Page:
"Actually, Brazil is not perceived as a market problem for the investors, but as a place of opportunities" (Paulo Leme, Chairman Goldman Sachs, Aug. 2015)


Fundamentals improve, but fiscal progress is still lacking (jul. 2016) 

A stronger and sustainable economic recovery depends on the approval of fiscal reforms, especially on the expenditure side.

  • We have revised our exchange-rate forecast to 3.25 BRL per dollar at the end of 2016 (previously 3.65) and 3.50 BRL per dollar at the end of 2017 (previously 3.85). The likely postponement of a U.S. rate hike, greater consensus on fiscal reform and the central bank’s conservative approach should help the Brazilian real appreciate this year. 

  • We have maintained our IPCA inflation projection for this year at 7.2%. Recent pressure from food prices is likely to be offset by the effects of currency appreciation and the larger drop in electricity bills. We have lowered our 2017 forecast from 5.0% to 4.8% due to the stronger real.

  • Leading activity indicators have improved in recent months, but holding interest rates higher for longer (see below) may to affect demand in the short term. We are therefore maintaining our forecast of a 3.5% drop in 2016 GDP and a moderate 1.0% increase in 2017. 

  • The government has announced a target of -2.2% GDP for the consolidated primary sector result in 2017. We have reduced our primary result forecast to -2.2% from -1.5% of GDP in 2017, in line with the announced primary target. 

  • The central bank has reiterated its goal of achieving the center of the target in 2017, which may require tighter monetary policy over a longer horizon. We are now forecasting that the cycle of interest-rate cuts will begin in October (previously August), with an initial 0.25 pp cut. We expect the Selic to end 2017 at 10.00%.

Reforms start to take shape, but uncertainties remain (jun. 2016)

The recession continues, but recent data continues to improve. We now expect a smaller GDP contraction in 2016.


  • The government has proposed a ceiling for public spending growth and has started discussions on social security reform. However, it is still unclear whether the new government can reach the political consensus needed to approve the fiscal measures.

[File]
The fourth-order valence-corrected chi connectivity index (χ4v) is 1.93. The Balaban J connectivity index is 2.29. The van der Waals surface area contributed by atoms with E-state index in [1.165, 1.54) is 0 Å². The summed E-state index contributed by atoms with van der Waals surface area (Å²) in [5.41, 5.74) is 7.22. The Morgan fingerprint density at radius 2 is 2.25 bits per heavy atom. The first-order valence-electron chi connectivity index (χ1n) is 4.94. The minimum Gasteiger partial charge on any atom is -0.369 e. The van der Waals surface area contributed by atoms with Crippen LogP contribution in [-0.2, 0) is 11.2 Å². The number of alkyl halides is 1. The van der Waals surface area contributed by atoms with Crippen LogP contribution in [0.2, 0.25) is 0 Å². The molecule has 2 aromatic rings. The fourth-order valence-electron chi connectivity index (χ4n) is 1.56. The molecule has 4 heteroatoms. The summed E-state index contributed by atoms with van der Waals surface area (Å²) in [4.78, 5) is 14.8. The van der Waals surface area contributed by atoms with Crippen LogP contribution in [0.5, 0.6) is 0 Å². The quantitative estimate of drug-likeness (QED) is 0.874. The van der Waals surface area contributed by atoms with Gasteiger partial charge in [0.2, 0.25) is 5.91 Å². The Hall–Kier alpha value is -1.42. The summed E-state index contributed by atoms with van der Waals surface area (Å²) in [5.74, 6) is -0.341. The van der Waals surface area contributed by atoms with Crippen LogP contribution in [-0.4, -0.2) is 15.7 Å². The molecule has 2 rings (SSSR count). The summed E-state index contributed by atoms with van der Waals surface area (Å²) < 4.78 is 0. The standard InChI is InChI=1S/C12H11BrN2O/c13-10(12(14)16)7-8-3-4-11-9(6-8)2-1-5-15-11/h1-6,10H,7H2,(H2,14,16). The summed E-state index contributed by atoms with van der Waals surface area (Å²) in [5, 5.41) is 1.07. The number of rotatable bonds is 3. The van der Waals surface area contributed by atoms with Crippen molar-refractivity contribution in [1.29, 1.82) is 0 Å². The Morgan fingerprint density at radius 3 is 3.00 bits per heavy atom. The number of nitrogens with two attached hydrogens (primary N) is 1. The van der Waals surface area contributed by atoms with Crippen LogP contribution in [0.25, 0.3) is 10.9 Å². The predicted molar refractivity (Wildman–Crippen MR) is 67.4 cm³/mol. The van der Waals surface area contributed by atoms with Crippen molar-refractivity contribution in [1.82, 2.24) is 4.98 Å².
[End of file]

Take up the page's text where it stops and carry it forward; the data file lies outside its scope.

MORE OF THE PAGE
• The 2016 target for the consolidated primary result has been revised downward, to -2.6% from -1.5% of GDP. We have reduced our primary result forecast to -2.4% from -1.7% of GDP in 2016 and to -1.5% from -1.0% of GDP in 2017. 

  • The most recent data on economic activity was surprisingly positive. We have revised our 2016 GDP forecast to -3.5% (previously -4.0%). For 2017, we have maintained expectations for moderate growth, at 1.0%. Industry may recover in the second half of the year, but the labor market is likely to remain weak given its lagged reaction to economic activity. We expect unemployment to end the year at 12.5% and to end 2017 at 13.0%.

  • We have revised our exchange-rate forecast to 3.65 reais per dollar for the end of 2016 (from 3.75) and to 3.85 reais per dollar for the end of 2017 (from 3.95). This level reflects the more benign external scenario driven by the likely delay in interest rate hike by the Federal Reserve. 

  • We have increased our forecast for consumer inflation, measured by the IPCA, this year to 7.2% from 6.9%, in light of greater pressure from food prices. The projected increase for market prices has risen to 7.5% from 7.1%, while we maintained the forecast for regulated price inflation at 6.5%. Our inflation forecast for 2017 remains at 5.0%. 

  • The recession makes room for interest rate cuts ahead. Higher current inflation and fiscal uncertainties, however, suggest caution. We deferred our expected timing for the first rate cut to August. We now forecast the Selic rate at 12.75% by the end of 2016 (12.25% previously).​


(Credits: Itaú BBA)

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